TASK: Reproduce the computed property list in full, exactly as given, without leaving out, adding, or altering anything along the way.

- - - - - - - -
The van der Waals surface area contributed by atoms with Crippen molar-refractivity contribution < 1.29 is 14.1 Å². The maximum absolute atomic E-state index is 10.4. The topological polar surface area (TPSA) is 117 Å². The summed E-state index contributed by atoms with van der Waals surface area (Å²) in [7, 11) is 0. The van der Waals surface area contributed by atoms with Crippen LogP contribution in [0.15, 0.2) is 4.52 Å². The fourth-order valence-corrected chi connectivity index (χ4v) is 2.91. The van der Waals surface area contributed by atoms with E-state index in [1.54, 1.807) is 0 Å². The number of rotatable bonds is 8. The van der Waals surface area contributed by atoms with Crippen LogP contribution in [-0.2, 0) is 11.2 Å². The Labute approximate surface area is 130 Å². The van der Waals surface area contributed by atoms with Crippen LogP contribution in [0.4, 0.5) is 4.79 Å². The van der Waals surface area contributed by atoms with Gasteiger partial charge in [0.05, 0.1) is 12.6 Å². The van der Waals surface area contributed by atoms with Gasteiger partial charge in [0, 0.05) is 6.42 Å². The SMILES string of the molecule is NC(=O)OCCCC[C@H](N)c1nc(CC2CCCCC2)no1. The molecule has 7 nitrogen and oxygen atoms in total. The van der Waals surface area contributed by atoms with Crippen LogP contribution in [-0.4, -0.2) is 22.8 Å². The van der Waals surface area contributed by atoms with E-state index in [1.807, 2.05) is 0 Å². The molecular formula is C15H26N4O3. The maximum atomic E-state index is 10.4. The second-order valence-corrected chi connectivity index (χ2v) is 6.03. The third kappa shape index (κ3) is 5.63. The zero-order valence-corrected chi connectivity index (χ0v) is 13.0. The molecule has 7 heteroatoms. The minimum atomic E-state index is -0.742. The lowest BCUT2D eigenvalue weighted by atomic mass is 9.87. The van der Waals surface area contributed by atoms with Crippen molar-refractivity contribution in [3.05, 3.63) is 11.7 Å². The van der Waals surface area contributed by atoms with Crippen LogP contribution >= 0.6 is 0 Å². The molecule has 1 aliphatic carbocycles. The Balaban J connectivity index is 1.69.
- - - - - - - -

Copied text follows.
The van der Waals surface area contributed by atoms with Crippen molar-refractivity contribution < 1.29 is 14.1 Å². The maximum absolute atomic E-state index is 10.4. The topological polar surface area (TPSA) is 117 Å². The summed E-state index contributed by atoms with van der Waals surface area (Å²) in [7, 11) is 0. The van der Waals surface area contributed by atoms with Crippen LogP contribution in [0.15, 0.2) is 4.52 Å². The fourth-order valence-corrected chi connectivity index (χ4v) is 2.91. The van der Waals surface area contributed by atoms with E-state index in [1.54, 1.807) is 0 Å². The number of rotatable bonds is 8. The van der Waals surface area contributed by atoms with Crippen LogP contribution in [-0.2, 0) is 11.2 Å². The Labute approximate surface area is 130 Å². The van der Waals surface area contributed by atoms with Crippen LogP contribution in [0.4, 0.5) is 4.79 Å². The van der Waals surface area contributed by atoms with Gasteiger partial charge in [0.05, 0.1) is 12.6 Å². The van der Waals surface area contributed by atoms with Gasteiger partial charge in [0, 0.05) is 6.42 Å². The SMILES string of the molecule is NC(=O)OCCCC[C@H](N)c1nc(CC2CCCCC2)no1. The molecule has 7 nitrogen and oxygen atoms in total. The van der Waals surface area contributed by atoms with Crippen LogP contribution in [-0.4, -0.2) is 22.8 Å². The van der Waals surface area contributed by atoms with E-state index in [1.807, 2.05) is 0 Å². The molecular formula is C15H26N4O3. The maximum atomic E-state index is 10.4. The second-order valence-corrected chi connectivity index (χ2v) is 6.03. The third kappa shape index (κ3) is 5.63. The zero-order valence-corrected chi connectivity index (χ0v) is 13.0. The molecule has 7 heteroatoms. The minimum atomic E-state index is -0.742. The lowest BCUT2D eigenvalue weighted by atomic mass is 9.87. The van der Waals surface area contributed by atoms with Crippen molar-refractivity contribution in [3.05, 3.63) is 11.7 Å². The van der Waals surface area contributed by atoms with Crippen LogP contribution >= 0.6 is 0 Å². The molecule has 1 aliphatic carbocycles. The Balaban J connectivity index is 1.69.